ForeWord Reviews

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Creative Selling

Boost Your B2B Sales

Foreword Review — Sept / Oct 2000

Ever heard someone described as a “born salesperson”? According to the author, who has more than thirty years of sales experience, a truly successful salesperson is made, not born. With one key technique, documented thoroughly in this book, a satisfying, successful career in sales awaits those who want it.

Certainly this book is a natural for those already enjoying, or perhaps not enjoying, a career in sales. The author efficiently presents his Creative Selling System, providing ample anecdotes and a step-by-step process to increase “face” time with customers. Increasing face time is the key to increasing sales, says the author, and increasing face time is accomplished by the hallmark of this system: a switch from product selling to idea selling. For the uninitiated, a typical sales cycle can be thought of as consultative selling, which starts with an introductory call. At this call, the salesperson conducts an interview that will ultimately result in a proposal. The proposal is based on the needs identified during that first interview. When the prospect sees how well the product meets his or her needs, a signature on the dotted line will follow, which generates a commission check.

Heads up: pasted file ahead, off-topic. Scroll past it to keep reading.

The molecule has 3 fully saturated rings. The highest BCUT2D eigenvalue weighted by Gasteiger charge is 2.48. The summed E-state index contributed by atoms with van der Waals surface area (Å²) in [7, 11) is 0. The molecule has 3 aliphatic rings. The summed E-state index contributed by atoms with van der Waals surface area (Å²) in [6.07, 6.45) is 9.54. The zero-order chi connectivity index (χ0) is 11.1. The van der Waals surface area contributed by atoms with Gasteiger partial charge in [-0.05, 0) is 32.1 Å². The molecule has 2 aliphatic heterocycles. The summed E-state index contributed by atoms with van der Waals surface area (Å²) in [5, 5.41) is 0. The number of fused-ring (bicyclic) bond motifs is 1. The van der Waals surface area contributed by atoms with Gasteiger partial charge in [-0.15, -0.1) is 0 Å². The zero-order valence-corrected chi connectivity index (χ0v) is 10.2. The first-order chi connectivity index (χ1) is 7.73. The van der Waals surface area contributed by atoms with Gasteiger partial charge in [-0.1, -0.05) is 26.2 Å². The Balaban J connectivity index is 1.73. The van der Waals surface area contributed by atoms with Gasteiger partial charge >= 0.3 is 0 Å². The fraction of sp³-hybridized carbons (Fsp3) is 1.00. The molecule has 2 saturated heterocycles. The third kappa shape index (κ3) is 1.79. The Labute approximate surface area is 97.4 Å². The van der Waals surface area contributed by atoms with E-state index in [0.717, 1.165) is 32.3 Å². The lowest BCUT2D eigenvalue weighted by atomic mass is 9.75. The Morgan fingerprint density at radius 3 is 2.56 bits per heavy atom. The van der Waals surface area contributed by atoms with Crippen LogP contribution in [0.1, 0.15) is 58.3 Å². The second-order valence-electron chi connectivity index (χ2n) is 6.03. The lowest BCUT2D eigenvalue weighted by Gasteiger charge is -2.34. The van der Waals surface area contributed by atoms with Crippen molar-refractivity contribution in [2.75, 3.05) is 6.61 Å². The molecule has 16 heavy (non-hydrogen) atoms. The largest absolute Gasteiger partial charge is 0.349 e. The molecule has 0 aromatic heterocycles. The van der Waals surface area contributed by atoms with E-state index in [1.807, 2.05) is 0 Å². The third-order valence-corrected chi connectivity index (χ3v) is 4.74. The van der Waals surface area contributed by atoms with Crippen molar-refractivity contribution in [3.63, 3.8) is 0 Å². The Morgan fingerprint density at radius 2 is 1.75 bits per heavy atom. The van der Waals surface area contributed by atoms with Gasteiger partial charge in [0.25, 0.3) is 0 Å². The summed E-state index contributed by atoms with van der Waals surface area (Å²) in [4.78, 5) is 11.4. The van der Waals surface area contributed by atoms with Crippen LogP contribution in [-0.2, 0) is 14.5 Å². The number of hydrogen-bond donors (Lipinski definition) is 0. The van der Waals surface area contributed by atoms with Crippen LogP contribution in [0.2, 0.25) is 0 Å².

Donelson points out the pitfalls inherent, he says, to this method of selling, the greatest one being that the salesperson is limited by what the prospect says. Conversely, a creative salesperson will thoroughly research his or her prospect and develop a set of ideas on how the customer can improve business. When selling creatively, this is done before the salesperson ever makes contact with the customer. With some basic research and some creative brainstorming, a creative salesperson will generate several ideas on how to help the customer’s business, give the backbone of a proposal to implement that idea, and use their product, naturally. Though Donelson does stress the need to adapt the product line, whatever it is, to the needs of the customer. Then, and only then, is it time to make that first call.

The author also covers some of the other pitfalls to sales once the salesperson gains access to the customer, including handling objections, asking for the order, and undertaking price negotiations.

The final two chapters are devoted to “the selling life” and discuss time management, motivation, and enthusiasm, making the book appropriate for those contemplating a career in sales. Even if a career in sales is as remote as a stint on a desert island, Creative Selling is full of creative ideas, ones that can be used to make better phone calls, give better presentations, and network more efficiently. With enthusiasm that’s contagious, the author sells his ideas very effectively.

Vicki Gervickas